Will The ACT Really Decriminalise All Drugs? We Ask the Experts

ACT decriminalisation

While the country has been subjected to shocking revelations from the capital of our nation for the past few months, another equally startling story has somewhat managed to slip under the radar.

In February, Labor backbencher Michael Pettersson introduced a private members bill to remove criminal penalties for the possession of small amounts of some illicit drugs in the Australian Capital Territory.

If it passes, the bill would effectively make being caught with small quantities of MDMA, cocaine, and even heroin and ice a non-criminal matter. Instead, users would be hit with a $100 fine and sent to a health programme.

This wouldn’t make all drugs legal and you would still get into trouble for being caught with them. However, the penalties for possession wouldn’t give users a criminal record or bring them into the prison system, a practice that serves to harm, rather than help users.

It might sound like a radical idea here in Australia, but it’s one that Portugal has been using effectively for two decades. That strategy dropped their rates of drug-related HIV infection by 90%, increased treatment for people with addiction by 60%, and didn’t significantly increase drug use across the country.

The bill is now before a parliamentary committee who are accepting submissions on the policy from the public and will report back in October.

How likely is it to pass?

David Caldicott

Associate Professor David Caldicott is an Emergency Consultant at the Emergency Department of the Calvary Hospital in Canberra and a Clinical Senior Lecturer in the Faculty of Medicine at the Australian National University.

He has been an outspoken proponent of drug reform and harm reduction strategies for many years and is largely responsible for the implementation of pill testing at ACT music festivals.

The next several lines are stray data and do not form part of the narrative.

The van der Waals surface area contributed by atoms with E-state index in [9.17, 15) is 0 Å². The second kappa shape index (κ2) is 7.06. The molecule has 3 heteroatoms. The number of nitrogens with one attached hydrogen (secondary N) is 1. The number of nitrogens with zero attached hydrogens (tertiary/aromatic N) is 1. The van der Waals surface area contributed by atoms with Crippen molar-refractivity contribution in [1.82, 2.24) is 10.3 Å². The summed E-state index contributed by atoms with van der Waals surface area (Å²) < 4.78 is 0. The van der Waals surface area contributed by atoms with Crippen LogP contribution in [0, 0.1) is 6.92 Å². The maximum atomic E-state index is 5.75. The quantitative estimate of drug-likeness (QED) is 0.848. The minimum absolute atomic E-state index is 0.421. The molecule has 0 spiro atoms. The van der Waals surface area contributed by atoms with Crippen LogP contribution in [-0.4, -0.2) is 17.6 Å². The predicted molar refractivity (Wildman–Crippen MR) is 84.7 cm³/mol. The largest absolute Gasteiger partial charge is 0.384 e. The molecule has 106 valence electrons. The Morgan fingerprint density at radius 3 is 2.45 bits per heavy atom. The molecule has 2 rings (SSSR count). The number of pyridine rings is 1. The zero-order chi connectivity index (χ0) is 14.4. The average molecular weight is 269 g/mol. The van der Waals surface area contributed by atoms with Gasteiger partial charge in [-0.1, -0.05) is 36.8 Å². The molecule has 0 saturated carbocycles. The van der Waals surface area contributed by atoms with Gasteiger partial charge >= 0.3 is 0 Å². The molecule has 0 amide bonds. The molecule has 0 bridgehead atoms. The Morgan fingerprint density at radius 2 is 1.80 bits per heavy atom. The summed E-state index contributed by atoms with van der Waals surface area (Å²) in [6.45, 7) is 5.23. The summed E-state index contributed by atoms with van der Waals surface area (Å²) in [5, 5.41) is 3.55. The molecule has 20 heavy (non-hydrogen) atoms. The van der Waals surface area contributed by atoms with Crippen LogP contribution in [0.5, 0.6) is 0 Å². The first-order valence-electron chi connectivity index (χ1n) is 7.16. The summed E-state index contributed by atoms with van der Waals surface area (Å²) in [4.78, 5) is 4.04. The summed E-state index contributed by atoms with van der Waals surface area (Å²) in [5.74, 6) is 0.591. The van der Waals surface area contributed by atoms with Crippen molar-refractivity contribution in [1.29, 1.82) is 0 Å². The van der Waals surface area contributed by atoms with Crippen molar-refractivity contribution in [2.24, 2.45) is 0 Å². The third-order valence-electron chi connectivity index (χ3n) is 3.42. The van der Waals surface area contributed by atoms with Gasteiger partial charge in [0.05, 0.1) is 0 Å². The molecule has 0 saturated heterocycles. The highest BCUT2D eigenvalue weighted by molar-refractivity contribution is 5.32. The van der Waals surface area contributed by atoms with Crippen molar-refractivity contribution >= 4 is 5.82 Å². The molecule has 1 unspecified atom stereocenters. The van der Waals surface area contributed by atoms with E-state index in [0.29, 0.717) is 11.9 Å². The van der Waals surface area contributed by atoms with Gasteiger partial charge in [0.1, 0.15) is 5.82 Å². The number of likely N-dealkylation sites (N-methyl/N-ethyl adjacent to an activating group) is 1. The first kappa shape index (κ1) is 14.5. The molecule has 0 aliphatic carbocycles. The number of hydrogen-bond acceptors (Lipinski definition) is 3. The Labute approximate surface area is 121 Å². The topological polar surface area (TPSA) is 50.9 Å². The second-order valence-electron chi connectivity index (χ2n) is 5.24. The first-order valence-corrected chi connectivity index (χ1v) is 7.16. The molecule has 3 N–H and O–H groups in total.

Caldicott says that the changes the bill will pass are in fact quite likely.

“It wouldn’t surprise me if it did pass. But I think the big interesting question is, to what degree does the federal government have an appetite for intervention?”

There is precedent in the ACT with legislation being blocked by federal powers. Former Prime Minister John Howard blocked the introduction of a supervised injection room in 1997 and the first attempt to conduct pill testing on crown land in the ACT was also blocked federally.

Cannabis decriminalisation and subsequent legalisation for personal quantities is legal in the ACT, though Caldicott suspects the latter may only have passed last year because the government was distracted by the COVID pandemic.

That being said, federal members were highly critical of pill testing until the programme got underway, many of whom have now fallen silent given the positive results it has produced.

“My impression is that there is less opposition to this than there was to pill testing,” Caldicott says.

“It’s hard to tell because people keep their cards very close to their chest. But the decriminalisation of drugs is something that is considered – I wouldn’t say bipartisan necessarily, but there is broad acceptance of it within the ACT.

“I don’t want to give the impression that anybody is complacent about it. I think it’s probably as likely to pass as it is to not pass.”

Even with Caldicott’s 50/50 assessment, the legislation would have to be given the green light by the upper house, a move which could be tougher to get given the history of federal intervention in ACT politics.

Why would the ACT decriminalise drugs?

It’s been clear for years to anyone even remotely interested in drugs policy that our current strategies are not working and are, in fact, making the situation far worse.

From the rise of the cartels in South America and the mass incarceration of Black people in the US, to the vast overrepresentation of Indigenous people in Australian jails, the drug war has produced endless tragic consequences while failing on its own terms. Drugs are cheaper, purer, and more easily accessible than they ever have been and we’ve spent untold billions to produce these results.

Globally, a change is coming. With more and more states in the US legalising the recreational use of cannabis every month, and some states now implementing full decriminalisation, it seems only a matter of time before the rest of the world follows suit.